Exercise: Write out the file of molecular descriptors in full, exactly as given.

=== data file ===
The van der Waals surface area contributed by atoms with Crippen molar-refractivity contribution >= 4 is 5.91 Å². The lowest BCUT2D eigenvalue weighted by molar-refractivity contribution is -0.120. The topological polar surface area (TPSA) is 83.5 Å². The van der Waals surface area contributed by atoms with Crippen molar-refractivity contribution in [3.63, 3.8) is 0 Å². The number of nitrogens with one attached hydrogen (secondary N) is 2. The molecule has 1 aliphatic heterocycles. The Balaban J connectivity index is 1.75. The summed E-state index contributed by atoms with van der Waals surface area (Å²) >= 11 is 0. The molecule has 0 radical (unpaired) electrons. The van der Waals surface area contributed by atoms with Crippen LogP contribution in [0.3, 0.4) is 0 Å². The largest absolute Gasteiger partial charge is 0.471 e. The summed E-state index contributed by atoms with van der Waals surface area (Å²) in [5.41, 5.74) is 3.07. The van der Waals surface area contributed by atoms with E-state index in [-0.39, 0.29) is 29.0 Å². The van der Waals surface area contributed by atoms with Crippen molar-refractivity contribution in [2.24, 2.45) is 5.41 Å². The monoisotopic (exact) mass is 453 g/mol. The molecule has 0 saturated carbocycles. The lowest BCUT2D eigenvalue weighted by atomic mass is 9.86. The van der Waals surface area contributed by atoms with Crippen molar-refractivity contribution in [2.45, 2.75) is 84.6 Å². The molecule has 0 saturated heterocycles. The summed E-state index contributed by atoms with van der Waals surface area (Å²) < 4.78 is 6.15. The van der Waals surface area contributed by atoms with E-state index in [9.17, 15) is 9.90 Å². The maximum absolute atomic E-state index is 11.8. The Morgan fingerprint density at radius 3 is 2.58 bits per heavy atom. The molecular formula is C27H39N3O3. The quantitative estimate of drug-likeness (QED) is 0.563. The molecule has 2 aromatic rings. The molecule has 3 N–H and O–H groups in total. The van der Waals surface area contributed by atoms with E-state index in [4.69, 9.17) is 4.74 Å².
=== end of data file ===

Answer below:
The van der Waals surface area contributed by atoms with Crippen molar-refractivity contribution >= 4 is 5.91 Å². The lowest BCUT2D eigenvalue weighted by molar-refractivity contribution is -0.120. The topological polar surface area (TPSA) is 83.5 Å². The van der Waals surface area contributed by atoms with Crippen molar-refractivity contribution in [3.63, 3.8) is 0 Å². The number of nitrogens with one attached hydrogen (secondary N) is 2. The molecule has 1 aliphatic heterocycles. The Balaban J connectivity index is 1.75. The summed E-state index contributed by atoms with van der Waals surface area (Å²) >= 11 is 0. The molecule has 0 radical (unpaired) electrons. The van der Waals surface area contributed by atoms with Crippen LogP contribution in [0.3, 0.4) is 0 Å². The largest absolute Gasteiger partial charge is 0.471 e. The summed E-state index contributed by atoms with van der Waals surface area (Å²) in [5.41, 5.74) is 3.07. The van der Waals surface area contributed by atoms with E-state index in [-0.39, 0.29) is 29.0 Å². The van der Waals surface area contributed by atoms with Crippen molar-refractivity contribution in [2.24, 2.45) is 5.41 Å². The monoisotopic (exact) mass is 453 g/mol. The molecule has 0 saturated carbocycles. The lowest BCUT2D eigenvalue weighted by atomic mass is 9.86. The van der Waals surface area contributed by atoms with Crippen molar-refractivity contribution in [2.45, 2.75) is 84.6 Å². The molecule has 0 saturated heterocycles. The summed E-state index contributed by atoms with van der Waals surface area (Å²) < 4.78 is 6.15. The van der Waals surface area contributed by atoms with E-state index in [9.17, 15) is 9.90 Å². The maximum absolute atomic E-state index is 11.8. The Morgan fingerprint density at radius 3 is 2.58 bits per heavy atom. The molecular formula is C27H39N3O3. The quantitative estimate of drug-likeness (QED) is 0.563. The molecule has 2 aromatic rings. The molecule has 3 N–H and O–H groups in total. The van der Waals surface area contributed by atoms with E-state index in [4.69, 9.17) is 4.74 Å².